> Rising interest rates dampened total returns in the investment grade-taxable market in the third quarter as the yield curve continued to flatten. Volatility has returned to global markets and is likely to remain, given tightening global liquidity conditions.
> The investment grade municipal bond market continued to feel the effects of the 2017 tax law, as the elimination of advance refundings reduced supply, and banks and insurance companies continued to reduce their holdings, primarily at the long end of the curve.
> The high yield market advanced 2.44% during the quarter, according to the ICE BofAML High Yield Index, with CCC-rated issues leading. Despite some outflows from mutual funds, technical factors, on balance, provided support to the market, as issuance declined during the quarter and the market continued to shrink.
> The leveraged loan market posted positive returns for the quarter, gaining 2.00% and building on the previous two quarters. It was the strongest quarterly performance for loans since fourth quarter 2016. Gains occurred across all sectors, with Retail and Metals & Mining leading the way, and Diversified Media and Utilities lagging. There were no new defaults this quarter, signaling a reduction in forward looking projections.
> Rising short-term rates dampened total returns in the investment grade-taxable market in the second quarter as the yield curve continued to flatten. A flatter curve does not mean that recession is imminent, though so-called “synchronized global growth” appears to be at an end.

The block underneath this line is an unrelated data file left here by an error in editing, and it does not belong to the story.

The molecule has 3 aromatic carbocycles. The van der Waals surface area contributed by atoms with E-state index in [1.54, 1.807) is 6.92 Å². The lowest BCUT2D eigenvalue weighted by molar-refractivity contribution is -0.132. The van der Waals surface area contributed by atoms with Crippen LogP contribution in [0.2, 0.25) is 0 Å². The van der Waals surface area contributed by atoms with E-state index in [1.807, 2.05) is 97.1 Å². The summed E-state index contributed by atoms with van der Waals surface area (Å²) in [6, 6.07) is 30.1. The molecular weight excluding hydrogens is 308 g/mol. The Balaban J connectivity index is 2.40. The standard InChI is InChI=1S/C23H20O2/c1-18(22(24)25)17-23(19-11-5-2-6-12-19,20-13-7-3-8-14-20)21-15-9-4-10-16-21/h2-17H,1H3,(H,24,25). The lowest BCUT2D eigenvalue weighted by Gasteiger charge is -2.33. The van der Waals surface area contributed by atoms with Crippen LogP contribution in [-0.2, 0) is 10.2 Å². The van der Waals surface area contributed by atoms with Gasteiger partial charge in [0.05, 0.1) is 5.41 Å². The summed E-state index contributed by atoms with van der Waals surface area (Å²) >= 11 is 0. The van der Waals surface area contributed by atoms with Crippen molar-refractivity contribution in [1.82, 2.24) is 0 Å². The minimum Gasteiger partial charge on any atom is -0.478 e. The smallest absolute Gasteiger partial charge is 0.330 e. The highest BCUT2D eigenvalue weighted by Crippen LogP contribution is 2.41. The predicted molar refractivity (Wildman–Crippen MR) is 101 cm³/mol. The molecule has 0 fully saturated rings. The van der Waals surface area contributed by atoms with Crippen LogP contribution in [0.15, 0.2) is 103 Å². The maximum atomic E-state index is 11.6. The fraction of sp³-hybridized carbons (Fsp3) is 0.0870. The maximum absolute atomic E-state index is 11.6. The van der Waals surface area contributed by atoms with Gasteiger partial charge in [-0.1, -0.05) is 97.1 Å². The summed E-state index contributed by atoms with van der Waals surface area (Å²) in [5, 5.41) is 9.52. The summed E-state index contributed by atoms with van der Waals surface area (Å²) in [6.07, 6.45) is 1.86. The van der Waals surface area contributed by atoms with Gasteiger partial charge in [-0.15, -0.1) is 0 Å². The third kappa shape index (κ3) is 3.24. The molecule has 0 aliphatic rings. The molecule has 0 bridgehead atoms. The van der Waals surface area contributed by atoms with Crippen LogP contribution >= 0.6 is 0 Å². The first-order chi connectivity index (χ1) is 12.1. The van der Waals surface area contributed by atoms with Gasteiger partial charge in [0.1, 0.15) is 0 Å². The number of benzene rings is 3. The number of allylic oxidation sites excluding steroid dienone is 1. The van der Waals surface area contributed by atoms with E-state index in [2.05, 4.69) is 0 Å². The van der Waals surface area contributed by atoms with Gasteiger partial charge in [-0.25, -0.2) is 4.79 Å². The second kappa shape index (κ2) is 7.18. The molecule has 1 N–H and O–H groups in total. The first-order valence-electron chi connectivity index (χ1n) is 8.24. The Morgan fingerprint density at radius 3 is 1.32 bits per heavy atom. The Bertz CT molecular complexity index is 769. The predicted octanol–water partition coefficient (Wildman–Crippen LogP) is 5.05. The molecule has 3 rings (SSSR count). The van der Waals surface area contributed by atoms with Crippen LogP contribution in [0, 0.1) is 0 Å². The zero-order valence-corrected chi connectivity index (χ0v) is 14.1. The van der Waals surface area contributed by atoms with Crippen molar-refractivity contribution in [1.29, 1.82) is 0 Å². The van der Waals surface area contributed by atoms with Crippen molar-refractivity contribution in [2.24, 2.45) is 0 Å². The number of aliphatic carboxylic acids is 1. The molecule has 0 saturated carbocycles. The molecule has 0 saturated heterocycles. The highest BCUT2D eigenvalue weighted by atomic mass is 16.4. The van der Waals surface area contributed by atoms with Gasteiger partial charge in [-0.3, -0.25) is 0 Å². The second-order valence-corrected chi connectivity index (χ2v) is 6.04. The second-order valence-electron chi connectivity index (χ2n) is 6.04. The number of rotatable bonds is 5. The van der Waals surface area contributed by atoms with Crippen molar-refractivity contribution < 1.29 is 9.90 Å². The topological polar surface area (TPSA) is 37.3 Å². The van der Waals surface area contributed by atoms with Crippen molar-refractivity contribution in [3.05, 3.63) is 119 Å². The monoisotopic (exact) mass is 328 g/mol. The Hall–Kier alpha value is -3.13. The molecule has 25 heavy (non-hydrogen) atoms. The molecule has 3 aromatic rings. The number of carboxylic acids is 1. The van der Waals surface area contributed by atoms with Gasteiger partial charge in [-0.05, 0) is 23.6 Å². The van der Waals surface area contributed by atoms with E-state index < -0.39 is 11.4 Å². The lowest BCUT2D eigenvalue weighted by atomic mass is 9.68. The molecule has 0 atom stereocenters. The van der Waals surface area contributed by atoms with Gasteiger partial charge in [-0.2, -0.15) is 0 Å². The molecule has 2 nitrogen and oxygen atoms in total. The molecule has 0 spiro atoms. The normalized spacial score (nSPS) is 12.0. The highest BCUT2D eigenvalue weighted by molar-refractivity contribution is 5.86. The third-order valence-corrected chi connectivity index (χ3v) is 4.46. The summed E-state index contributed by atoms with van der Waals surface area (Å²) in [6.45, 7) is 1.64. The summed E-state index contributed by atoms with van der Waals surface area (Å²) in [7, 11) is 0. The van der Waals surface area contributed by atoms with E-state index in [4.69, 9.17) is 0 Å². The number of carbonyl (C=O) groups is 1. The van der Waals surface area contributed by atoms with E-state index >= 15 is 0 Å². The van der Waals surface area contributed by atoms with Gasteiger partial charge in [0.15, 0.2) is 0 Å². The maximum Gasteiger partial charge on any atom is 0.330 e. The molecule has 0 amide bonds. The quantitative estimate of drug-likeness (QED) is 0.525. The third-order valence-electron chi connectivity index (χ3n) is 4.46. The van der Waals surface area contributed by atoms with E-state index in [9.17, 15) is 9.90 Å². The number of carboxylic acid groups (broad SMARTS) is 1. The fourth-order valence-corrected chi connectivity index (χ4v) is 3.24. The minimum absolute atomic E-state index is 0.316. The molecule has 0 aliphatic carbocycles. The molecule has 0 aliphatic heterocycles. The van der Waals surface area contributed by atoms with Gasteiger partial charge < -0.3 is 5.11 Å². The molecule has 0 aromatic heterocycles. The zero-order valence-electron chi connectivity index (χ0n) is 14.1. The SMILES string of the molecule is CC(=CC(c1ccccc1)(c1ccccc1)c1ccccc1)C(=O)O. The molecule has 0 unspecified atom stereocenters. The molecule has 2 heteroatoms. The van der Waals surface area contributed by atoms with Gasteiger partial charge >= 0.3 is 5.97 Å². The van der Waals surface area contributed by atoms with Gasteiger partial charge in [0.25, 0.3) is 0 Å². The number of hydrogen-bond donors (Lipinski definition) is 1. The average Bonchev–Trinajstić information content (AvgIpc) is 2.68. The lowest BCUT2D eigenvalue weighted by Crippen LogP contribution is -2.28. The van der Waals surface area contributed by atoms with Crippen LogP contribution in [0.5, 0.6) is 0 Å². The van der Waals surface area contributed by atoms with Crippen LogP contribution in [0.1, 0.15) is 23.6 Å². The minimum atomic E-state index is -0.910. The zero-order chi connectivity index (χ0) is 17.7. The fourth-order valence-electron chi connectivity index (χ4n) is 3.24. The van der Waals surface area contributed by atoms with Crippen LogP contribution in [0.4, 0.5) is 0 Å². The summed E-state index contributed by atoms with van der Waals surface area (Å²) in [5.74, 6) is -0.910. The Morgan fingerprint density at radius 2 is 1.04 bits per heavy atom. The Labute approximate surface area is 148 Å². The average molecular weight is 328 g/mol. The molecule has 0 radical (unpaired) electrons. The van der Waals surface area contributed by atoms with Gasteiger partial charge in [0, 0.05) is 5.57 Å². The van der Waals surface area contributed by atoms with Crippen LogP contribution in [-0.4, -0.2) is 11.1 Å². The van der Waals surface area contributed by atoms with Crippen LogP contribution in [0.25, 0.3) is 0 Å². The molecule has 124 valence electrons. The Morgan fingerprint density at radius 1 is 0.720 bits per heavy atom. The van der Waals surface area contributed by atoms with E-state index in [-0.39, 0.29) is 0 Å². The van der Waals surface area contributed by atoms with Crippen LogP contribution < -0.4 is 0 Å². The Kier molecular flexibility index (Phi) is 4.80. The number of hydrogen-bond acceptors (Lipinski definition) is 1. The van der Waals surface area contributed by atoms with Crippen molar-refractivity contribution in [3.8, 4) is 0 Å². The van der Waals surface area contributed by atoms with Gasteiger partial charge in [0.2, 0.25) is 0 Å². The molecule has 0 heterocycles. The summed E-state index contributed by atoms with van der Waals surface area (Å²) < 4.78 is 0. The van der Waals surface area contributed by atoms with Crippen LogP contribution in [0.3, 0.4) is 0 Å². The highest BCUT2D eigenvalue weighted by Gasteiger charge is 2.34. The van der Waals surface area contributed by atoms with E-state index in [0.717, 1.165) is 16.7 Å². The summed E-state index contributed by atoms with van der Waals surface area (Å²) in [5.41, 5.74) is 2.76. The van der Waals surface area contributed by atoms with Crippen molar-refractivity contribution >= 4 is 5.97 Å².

> The tax-exempt municipal bond market continues to digest the effects of the new tax law as banks and insurance companies became active sellers, and the elimination of advance refundings resulted in diminished supply.
The high yield market eked out a positive return in the second quarter while issuance continued to decline and flows to mutual funds and ETFs remained negative. Defaults remained about even with last year, at 2.06%, while credit quality continued to improve.
The leveraged loan market posted a return of 0.78% for the quarter, continuing the trend of the first quarter. Issuance continued to be robust, hitting the second-highest level on record, and demand remained strong.
The high yield sector posted a negative return for the first quarter driven by rising U.S. Treasury rates. At current valuation levels, we believe there is limited potential for spread tightening. Our focus is on quality over yield though we will take advantage of market volatility to seek potential opportunities for incremental yield.
Leveraged loans delivered a positive return in the first quarter. Loans are performing as expected in the current market environment – protecting investors from rising interest rates.
2018 Volatility Regime Change
The dominant themes in the second half of the year continued to be the lack of volatility (stock and bond volatility plumbed to record lows) and a loosening of financial conditions, which allowed the Federal Reserve (the Fed) to continue to raise the federal funds target.
Seix Investment Advisors believes there are a number of compelling reasons to invest in leveraged loans. In the current market environment, when most assets are trading near historically high levels, loans remain attractive on a risk-adjusted basis compared to other asset classes.
Seix Investment Advisors’ municipal bond team examines potential implications of the tax reform bill.